In 2008 the “Definitive Editions” of the Ultravox canon were released in 2xCD sets in O-cards. These had the original album plus a bonus disc of supplemental material. Thorough. But ultimately even louder than the 2000 version, with peaks at 0 dB. Another harsh listen. The EQ here eliminated some of the low end that made the 2000 version more palatable. Mastering was by Steve Rooke @ Abbey Road. The first mastering engineer credited for the work here. I disrespect it when I end up buying DLX RMs for the previously unavailable material and the original album sounds like junk, which is why it’s good to keep your early mastered CDs. Especially in the last 20 years.


vienna 2020 mastering

The Conny Plank mix in its latest mastering was an improvement. >click for detail<

Alchemy Mastering have finally given the music some room to breathe in 2020. Peak average hangs around -6dB and at no point do any peaks come remotely near clipping. More low end has been returned to the music, which for analog, electronic rock music, sounds right to me. The EQ selected had tamed the worst excesses of the sibilance on vocals. A glance at the spectral graph reveals that the high frequency info has been rolled off above 15K, but this was a step back in the right direction for this album. This or the 1994 mastering were the best you can hear of Conny Plank’s production of “Vienna.” But we aren’t finished yet.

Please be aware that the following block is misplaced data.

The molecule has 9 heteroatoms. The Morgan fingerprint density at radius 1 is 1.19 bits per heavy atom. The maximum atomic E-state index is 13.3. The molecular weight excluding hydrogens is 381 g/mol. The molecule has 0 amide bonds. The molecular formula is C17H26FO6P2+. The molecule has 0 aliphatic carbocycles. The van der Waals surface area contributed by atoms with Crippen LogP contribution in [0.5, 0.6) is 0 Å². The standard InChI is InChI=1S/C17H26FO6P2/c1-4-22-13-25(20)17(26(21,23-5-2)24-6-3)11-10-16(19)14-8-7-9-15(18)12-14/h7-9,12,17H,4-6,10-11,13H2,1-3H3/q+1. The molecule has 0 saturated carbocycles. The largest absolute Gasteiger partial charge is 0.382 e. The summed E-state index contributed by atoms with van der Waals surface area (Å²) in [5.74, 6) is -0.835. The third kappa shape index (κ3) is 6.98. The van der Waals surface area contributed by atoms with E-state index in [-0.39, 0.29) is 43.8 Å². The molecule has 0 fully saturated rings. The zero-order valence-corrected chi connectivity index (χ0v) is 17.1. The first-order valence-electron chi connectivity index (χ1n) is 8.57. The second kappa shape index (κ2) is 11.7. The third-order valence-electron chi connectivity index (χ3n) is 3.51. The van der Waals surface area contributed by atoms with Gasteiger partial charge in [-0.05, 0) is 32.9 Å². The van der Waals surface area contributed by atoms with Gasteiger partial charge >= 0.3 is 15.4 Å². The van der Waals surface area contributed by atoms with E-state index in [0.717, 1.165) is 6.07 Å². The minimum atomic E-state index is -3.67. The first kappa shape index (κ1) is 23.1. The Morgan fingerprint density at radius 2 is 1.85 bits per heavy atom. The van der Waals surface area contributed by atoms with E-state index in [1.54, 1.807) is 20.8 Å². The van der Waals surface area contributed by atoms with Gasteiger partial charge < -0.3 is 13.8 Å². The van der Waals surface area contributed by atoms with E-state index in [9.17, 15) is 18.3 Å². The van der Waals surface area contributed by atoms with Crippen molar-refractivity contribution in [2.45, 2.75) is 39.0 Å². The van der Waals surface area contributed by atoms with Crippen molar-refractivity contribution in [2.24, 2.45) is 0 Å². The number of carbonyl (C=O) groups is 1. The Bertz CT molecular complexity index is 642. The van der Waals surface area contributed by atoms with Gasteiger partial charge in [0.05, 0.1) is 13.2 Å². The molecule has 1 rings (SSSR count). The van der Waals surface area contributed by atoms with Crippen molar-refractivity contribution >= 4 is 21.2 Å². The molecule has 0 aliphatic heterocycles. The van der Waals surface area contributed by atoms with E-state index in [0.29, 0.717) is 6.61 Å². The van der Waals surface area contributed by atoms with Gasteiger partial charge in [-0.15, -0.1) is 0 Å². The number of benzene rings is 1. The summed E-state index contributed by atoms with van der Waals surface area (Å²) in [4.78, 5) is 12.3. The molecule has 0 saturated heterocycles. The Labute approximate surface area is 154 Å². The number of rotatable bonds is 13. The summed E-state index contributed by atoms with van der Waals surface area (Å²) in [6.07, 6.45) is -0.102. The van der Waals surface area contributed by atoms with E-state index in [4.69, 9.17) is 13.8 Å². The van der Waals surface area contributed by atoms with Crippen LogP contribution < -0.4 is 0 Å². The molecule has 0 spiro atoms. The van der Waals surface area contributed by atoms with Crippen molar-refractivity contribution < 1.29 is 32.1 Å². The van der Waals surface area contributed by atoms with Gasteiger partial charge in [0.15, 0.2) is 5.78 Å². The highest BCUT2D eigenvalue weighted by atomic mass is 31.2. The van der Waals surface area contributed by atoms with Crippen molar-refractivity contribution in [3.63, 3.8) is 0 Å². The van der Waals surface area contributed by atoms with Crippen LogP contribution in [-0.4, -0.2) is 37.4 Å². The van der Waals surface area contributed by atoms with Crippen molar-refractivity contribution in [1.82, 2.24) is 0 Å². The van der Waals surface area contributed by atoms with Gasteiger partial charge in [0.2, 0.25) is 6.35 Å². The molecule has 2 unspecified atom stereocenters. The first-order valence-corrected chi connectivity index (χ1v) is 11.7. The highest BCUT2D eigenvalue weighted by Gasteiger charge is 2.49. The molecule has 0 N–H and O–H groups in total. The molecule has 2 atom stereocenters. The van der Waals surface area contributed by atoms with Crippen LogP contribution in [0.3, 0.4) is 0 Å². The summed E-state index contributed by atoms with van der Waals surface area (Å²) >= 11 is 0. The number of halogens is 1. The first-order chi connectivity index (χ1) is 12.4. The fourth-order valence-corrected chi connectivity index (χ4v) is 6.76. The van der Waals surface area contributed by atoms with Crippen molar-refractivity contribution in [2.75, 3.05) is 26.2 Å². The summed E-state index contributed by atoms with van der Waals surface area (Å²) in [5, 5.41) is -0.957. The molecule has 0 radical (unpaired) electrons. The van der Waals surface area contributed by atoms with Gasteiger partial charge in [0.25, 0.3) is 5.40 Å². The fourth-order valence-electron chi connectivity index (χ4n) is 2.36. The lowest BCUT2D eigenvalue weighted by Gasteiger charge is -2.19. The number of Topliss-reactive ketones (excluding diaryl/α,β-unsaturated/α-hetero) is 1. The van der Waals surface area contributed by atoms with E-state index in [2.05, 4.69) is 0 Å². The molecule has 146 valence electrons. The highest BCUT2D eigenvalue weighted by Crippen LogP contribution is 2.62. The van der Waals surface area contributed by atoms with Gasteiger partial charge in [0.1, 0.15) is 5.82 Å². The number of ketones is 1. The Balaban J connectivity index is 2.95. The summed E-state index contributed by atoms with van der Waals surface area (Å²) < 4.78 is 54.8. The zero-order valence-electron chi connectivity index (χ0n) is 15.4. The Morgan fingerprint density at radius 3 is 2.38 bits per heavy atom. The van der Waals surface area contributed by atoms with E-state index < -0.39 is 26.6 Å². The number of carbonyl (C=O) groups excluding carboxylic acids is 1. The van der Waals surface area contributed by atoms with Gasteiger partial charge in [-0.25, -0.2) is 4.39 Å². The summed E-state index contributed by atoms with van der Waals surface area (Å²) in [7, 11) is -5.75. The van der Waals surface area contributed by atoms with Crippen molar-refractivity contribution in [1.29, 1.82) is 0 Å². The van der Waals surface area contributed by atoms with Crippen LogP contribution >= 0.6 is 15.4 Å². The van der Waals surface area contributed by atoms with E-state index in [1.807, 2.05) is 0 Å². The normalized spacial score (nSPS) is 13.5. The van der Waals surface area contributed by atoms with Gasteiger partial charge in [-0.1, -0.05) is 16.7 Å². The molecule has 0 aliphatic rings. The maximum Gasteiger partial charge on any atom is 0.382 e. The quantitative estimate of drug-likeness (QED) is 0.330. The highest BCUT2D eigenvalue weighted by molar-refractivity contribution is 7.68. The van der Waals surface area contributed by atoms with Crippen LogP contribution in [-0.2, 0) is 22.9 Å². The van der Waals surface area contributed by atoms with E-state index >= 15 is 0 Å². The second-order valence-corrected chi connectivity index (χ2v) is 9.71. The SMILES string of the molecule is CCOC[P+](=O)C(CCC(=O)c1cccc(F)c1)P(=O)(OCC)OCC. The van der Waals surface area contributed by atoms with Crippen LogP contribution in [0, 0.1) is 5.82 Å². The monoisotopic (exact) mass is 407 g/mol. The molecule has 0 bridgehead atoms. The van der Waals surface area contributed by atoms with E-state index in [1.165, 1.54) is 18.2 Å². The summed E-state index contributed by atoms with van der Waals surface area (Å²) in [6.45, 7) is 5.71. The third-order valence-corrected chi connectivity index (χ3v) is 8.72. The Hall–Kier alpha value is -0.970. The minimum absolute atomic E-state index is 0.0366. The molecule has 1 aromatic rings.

2020 [Steven Wilson mix]

vienna stev wilson mix 2020

Steven Wilson’s mix has the best mastering you’ll probably hear for this album. >click for detail<

The Steven Wilson 2.0 mix had the most enjoyable mastering of the “Vienna” album out of all of the ones in my Record Cell. It was a warm, rich sounding mix with compression applied with the lightest of touches. Notice that the waveforms peak at about -6 dB, with even the highest peaks just at -3 dB. The wave as shown here has as much dynamic range as the first mastering, but with the added power that the 1983 mastering lacked. A look at the spectral analysis shows that all of the high frequency information that was lost to EQ settings on other masterings was fully present here. And since he had the multitrack to work with, Wilson has [thankfully] de-essed the sibilance. No longer to those consonants cut my ears like a digital knife.

So the history of “Vienna” in mastering for CD closely follows the overall history of mastering for CD at large. The initial, tentative steps to digital were unnecessarily meek at the hands of technicians who had spent their lives mastering for the very different beast of vinyl. The next wave of mastering hit an early peak while pretty much any mastering in the last 25 years could get very harsh as the dynamic range of digital music on CD was compressed down to a fraction of what the medium was capable of holding. And now, in 2020 the tide has turned back to sensible mastering techniques for the first time in a generation. Just in time for CDs to go away!

One thing I found very fascinating about the 1983 through 2008 masterings was that at the end of the track “Passing Strangers” there was strange noise at the end of the track after the music faded out with about noise and hum for about two seconds on each of the versions of that track. Some more pronounced than others, but none bereft of it. It came after the music faded out completely, so there’s no intrinsic reason why it had not been removed until Steven Wilson finally did it on his mix of “Passing Strangers.” I wonder if it was down to the gear/techniques that Plank had used on his mix of the album. And I wonder if it’s there on every track? To be found only with careful headphone listening?

Next: …Steven Wilson 2.0 Mix

About postpunkmonk